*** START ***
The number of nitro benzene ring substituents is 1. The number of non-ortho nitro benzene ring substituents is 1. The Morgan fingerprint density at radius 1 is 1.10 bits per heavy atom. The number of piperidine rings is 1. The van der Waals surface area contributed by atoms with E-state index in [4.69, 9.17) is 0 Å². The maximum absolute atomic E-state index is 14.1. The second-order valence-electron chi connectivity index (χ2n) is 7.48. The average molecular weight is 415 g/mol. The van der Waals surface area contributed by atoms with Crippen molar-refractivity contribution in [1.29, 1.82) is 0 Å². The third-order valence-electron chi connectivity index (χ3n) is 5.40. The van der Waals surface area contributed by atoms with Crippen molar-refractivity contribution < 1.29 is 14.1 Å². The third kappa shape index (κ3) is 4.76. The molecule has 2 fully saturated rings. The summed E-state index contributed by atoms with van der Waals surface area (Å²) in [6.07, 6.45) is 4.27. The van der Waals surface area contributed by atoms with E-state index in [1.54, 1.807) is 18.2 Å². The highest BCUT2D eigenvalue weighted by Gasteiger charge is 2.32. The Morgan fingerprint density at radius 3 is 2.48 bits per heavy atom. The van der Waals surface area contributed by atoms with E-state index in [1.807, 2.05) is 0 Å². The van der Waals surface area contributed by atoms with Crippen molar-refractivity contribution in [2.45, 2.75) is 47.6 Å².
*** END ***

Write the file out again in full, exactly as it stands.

The number of nitro benzene ring substituents is 1. The number of non-ortho nitro benzene ring substituents is 1. The Morgan fingerprint density at radius 1 is 1.10 bits per heavy atom. The number of piperidine rings is 1. The van der Waals surface area contributed by atoms with E-state index in [4.69, 9.17) is 0 Å². The maximum absolute atomic E-state index is 14.1. The second-order valence-electron chi connectivity index (χ2n) is 7.48. The average molecular weight is 415 g/mol. The van der Waals surface area contributed by atoms with Crippen molar-refractivity contribution in [1.29, 1.82) is 0 Å². The third-order valence-electron chi connectivity index (χ3n) is 5.40. The van der Waals surface area contributed by atoms with Crippen molar-refractivity contribution < 1.29 is 14.1 Å². The third kappa shape index (κ3) is 4.76. The molecule has 2 fully saturated rings. The summed E-state index contributed by atoms with van der Waals surface area (Å²) in [6.07, 6.45) is 4.27. The van der Waals surface area contributed by atoms with E-state index in [1.54, 1.807) is 18.2 Å². The highest BCUT2D eigenvalue weighted by Gasteiger charge is 2.32. The Morgan fingerprint density at radius 3 is 2.48 bits per heavy atom. The van der Waals surface area contributed by atoms with E-state index in [1.807, 2.05) is 0 Å². The van der Waals surface area contributed by atoms with Crippen molar-refractivity contribution in [2.45, 2.75) is 47.6 Å².